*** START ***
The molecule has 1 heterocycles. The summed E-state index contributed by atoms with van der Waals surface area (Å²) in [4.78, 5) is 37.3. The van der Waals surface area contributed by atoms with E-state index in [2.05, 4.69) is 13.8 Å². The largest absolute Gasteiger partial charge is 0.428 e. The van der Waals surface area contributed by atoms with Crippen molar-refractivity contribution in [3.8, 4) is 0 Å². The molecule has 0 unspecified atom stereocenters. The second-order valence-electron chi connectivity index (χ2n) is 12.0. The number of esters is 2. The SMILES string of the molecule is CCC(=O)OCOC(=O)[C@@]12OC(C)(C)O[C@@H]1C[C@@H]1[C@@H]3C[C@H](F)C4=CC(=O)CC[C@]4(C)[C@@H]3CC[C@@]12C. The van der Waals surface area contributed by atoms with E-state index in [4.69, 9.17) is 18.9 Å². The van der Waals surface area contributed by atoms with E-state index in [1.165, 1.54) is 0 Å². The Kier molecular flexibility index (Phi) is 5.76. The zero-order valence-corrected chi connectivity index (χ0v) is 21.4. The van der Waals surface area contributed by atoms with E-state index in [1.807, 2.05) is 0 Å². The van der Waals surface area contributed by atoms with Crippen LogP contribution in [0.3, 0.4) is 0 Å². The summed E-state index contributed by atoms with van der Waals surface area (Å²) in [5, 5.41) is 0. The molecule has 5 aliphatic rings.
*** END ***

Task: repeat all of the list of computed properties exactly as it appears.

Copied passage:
The molecule has 1 heterocycles. The summed E-state index contributed by atoms with van der Waals surface area (Å²) in [4.78, 5) is 37.3. The van der Waals surface area contributed by atoms with E-state index in [2.05, 4.69) is 13.8 Å². The largest absolute Gasteiger partial charge is 0.428 e. The van der Waals surface area contributed by atoms with Crippen molar-refractivity contribution in [3.8, 4) is 0 Å². The molecule has 0 unspecified atom stereocenters. The second-order valence-electron chi connectivity index (χ2n) is 12.0. The number of esters is 2. The SMILES string of the molecule is CCC(=O)OCOC(=O)[C@@]12OC(C)(C)O[C@@H]1C[C@@H]1[C@@H]3C[C@H](F)C4=CC(=O)CC[C@]4(C)[C@@H]3CC[C@@]12C. The van der Waals surface area contributed by atoms with E-state index in [4.69, 9.17) is 18.9 Å². The van der Waals surface area contributed by atoms with E-state index in [1.165, 1.54) is 0 Å². The Kier molecular flexibility index (Phi) is 5.76. The zero-order valence-corrected chi connectivity index (χ0v) is 21.4. The van der Waals surface area contributed by atoms with E-state index in [1.807, 2.05) is 0 Å². The van der Waals surface area contributed by atoms with Crippen LogP contribution in [0.3, 0.4) is 0 Å². The summed E-state index contributed by atoms with van der Waals surface area (Å²) in [5, 5.41) is 0. The molecule has 5 aliphatic rings.